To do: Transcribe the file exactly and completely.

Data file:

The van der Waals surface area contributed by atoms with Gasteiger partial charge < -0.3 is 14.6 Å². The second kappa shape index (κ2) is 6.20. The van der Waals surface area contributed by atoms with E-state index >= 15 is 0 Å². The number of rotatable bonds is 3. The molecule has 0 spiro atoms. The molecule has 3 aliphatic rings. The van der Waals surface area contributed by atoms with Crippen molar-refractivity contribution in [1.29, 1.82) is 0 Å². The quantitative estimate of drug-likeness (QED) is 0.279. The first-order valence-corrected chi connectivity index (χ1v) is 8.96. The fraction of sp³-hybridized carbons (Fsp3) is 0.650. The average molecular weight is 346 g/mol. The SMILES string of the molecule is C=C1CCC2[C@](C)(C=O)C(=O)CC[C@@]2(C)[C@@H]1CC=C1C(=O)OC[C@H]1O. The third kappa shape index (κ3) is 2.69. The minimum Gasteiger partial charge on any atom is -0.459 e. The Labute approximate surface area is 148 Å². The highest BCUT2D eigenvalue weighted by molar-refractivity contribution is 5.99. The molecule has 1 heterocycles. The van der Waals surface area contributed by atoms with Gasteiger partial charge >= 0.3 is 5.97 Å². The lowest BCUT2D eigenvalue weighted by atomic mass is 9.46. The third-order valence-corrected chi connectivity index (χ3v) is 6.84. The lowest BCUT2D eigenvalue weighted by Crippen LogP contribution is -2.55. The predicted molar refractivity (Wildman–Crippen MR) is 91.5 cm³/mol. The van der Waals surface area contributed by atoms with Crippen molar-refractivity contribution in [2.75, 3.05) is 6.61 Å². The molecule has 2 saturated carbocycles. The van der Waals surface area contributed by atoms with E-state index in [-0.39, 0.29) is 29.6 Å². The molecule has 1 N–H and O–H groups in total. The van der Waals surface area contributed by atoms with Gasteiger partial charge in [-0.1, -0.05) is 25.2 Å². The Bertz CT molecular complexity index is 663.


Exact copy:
The van der Waals surface area contributed by atoms with Gasteiger partial charge < -0.3 is 14.6 Å². The second kappa shape index (κ2) is 6.20. The van der Waals surface area contributed by atoms with E-state index >= 15 is 0 Å². The number of rotatable bonds is 3. The molecule has 0 spiro atoms. The molecule has 3 aliphatic rings. The van der Waals surface area contributed by atoms with Crippen molar-refractivity contribution in [1.29, 1.82) is 0 Å². The quantitative estimate of drug-likeness (QED) is 0.279. The first-order valence-corrected chi connectivity index (χ1v) is 8.96. The fraction of sp³-hybridized carbons (Fsp3) is 0.650. The average molecular weight is 346 g/mol. The SMILES string of the molecule is C=C1CCC2[C@](C)(C=O)C(=O)CC[C@@]2(C)[C@@H]1CC=C1C(=O)OC[C@H]1O. The third kappa shape index (κ3) is 2.69. The minimum Gasteiger partial charge on any atom is -0.459 e. The Labute approximate surface area is 148 Å². The highest BCUT2D eigenvalue weighted by molar-refractivity contribution is 5.99. The molecule has 1 heterocycles. The van der Waals surface area contributed by atoms with Gasteiger partial charge >= 0.3 is 5.97 Å². The lowest BCUT2D eigenvalue weighted by atomic mass is 9.46. The third-order valence-corrected chi connectivity index (χ3v) is 6.84. The lowest BCUT2D eigenvalue weighted by Crippen LogP contribution is -2.55. The predicted molar refractivity (Wildman–Crippen MR) is 91.5 cm³/mol. The van der Waals surface area contributed by atoms with Crippen molar-refractivity contribution in [2.75, 3.05) is 6.61 Å². The molecule has 2 saturated carbocycles. The van der Waals surface area contributed by atoms with E-state index in [-0.39, 0.29) is 29.6 Å². The molecule has 1 N–H and O–H groups in total. The van der Waals surface area contributed by atoms with Gasteiger partial charge in [-0.1, -0.05) is 25.2 Å². The Bertz CT molecular complexity index is 663.